Checkout the book Cinderella Ate My Daughter: Dispatches from the Front Lines of the New Girlie-Girl Culture by Peggy Orenstein and the Bloomberg article “Lego Is for Girls.” Here is an excerpt from the article:
Lego confirmed that girls favor role-play, but they also love to build—just not the same way as boys. Whereas boys tend to be “linear”—building rapidly, even against the clock, to finish a kit so it looks just like what’s on the box—girls prefer “stops along the way,” and to begin storytelling and rearranging. Lego has bagged the pieces in Lego Friends boxes so that girls can begin playing various scenarios without finishing the whole model. Lego Friends also introduces six new Lego colors—including Easter-egg-like shades of azure and lavender. (Bright pink was already in the Lego palette.)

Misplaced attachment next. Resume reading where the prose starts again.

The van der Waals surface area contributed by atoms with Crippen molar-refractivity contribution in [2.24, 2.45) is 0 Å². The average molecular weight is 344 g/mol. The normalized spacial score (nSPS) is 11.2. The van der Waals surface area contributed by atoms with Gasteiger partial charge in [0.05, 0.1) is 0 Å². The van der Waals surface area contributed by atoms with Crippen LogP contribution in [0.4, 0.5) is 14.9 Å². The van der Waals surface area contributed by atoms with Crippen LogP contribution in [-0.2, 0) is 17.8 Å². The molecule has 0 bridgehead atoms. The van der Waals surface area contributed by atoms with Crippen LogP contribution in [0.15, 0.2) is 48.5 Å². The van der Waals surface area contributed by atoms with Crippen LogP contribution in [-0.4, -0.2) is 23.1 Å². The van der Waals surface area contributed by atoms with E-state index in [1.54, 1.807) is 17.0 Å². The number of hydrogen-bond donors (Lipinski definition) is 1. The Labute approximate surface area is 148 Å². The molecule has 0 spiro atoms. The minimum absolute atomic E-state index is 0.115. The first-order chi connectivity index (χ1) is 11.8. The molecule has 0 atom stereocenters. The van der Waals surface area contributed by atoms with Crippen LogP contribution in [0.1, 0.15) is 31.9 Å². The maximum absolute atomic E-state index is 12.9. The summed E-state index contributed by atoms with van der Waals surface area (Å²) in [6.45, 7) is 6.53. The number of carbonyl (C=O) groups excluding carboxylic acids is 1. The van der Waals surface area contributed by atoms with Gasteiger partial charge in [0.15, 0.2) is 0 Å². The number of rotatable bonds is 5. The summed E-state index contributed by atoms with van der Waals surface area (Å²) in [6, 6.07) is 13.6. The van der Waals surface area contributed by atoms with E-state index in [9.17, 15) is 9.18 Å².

Then there are the lady figures. Twenty-nine mini-doll figures will be introduced in 2012, all 5 millimeters taller and curvier than the standard dwarf minifig. There are five main characters. Like American Girl Dolls, which are sold with their own book-length biographies, these five come with names and backstories. Their adventures have a backdrop: Heartlake City, which has a salon, a horse academy, a veterinary clinic, and a café.